From Spring Mountain Shelter we wanted to go 18 miles. If we kept up these big days, we would be able to make it to Erwin, TN, our next resupply point, by Saturday. According to the topology map, there was one sizeable uphill, but otherwise it looked like a fairly simple day.
Pretty shortly after starting, we ran into Lee, a 50 year old guy who we've several times around the trail. We would end up leapfrogging with him a lot through the day. He's a good fella. We later were to learn that he was last working on a weather damage assessment team. His last assement was in Massachusetts for Storm Stella. Before that he worked as... what was the title? Chicken production assessor for Tyson chicken. We asked him if he still ate chicken afterwards. The answer was yes, but not only yes, but that in his entrepreneurial 30's he started a "small" chicken farm of his own with 40,000 chickens.
After the first downhill, Emily's ankle started bothering her again. Lately, downhills have been the devil. It doesn't seem that the brace has been helping. So we are thinking it is more impact based. Unlike most people, she generally looks forward to uphills but not hills like today's terrain. This uphill was not the kind to look forward to. It was a couple of uphills in one. We took a nice, comfy collapse at the top. Lee passed us by and told us that Jimmy Buffet says to pace yourself.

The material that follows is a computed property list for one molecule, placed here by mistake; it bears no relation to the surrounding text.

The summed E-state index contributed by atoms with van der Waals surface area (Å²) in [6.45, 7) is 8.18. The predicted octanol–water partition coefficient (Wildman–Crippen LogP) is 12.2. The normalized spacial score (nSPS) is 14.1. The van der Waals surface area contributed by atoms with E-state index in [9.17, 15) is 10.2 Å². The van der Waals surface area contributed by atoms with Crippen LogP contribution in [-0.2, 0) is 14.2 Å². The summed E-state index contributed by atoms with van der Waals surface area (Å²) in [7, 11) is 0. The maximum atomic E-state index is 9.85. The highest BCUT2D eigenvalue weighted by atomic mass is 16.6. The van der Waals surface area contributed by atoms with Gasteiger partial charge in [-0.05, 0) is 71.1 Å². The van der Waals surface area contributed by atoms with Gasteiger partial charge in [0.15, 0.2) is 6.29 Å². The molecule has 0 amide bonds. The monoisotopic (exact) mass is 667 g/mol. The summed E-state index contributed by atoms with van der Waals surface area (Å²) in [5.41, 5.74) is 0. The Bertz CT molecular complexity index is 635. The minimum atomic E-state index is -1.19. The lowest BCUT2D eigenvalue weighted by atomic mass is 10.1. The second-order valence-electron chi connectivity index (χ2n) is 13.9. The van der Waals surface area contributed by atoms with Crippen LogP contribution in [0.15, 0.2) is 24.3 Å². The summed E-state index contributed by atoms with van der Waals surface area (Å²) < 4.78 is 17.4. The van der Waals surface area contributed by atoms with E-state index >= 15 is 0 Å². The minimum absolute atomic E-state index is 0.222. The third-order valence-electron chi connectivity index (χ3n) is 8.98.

Just when we thought we had gone 12, Lee popped up to informed us that we weren't as far along than we thought. We were off by a mile, but that's a big deal when every mile is at least thirty minutes. And worse when the trail guide said that the upcoming 1.5 miles were to be "rocky and strenuous." There was an easier, bad weather bypass trail, but we weren't about to do that.
The strenuous trail was in fact strenuous. Though it looked flat on the topology map, it had straight up and down on boulders (reminiscint of a real busy trail on the White Mountains). We did get some great views from some exposed ridges. Heading back down the rocks, did Emily's ankle no favors.
We decided to stop after about 16 miles at Jerry's Cabin Shelter, which, incidentally was just after the 300 mile mark. Though, truth be told, after the first 100 miles the 100 mile marks are less exciting.
We grabbed a site about a half mile or so past the shelter. It was on a ridge and just as we rolled into the shelter the wind started ripping. Funky couldn't even get his tarp to stay up. The ground was just soft enough that whenever the wind blew, it would rip his stakes out of the ground. Our tent, however, stood up just fine. Funky will be leaving the trail for a few weeks to go to Guatemala to help out at a school. He said he's coming back with a tent and a stove. He is getting less ultralight. Our warm food ways are winning out!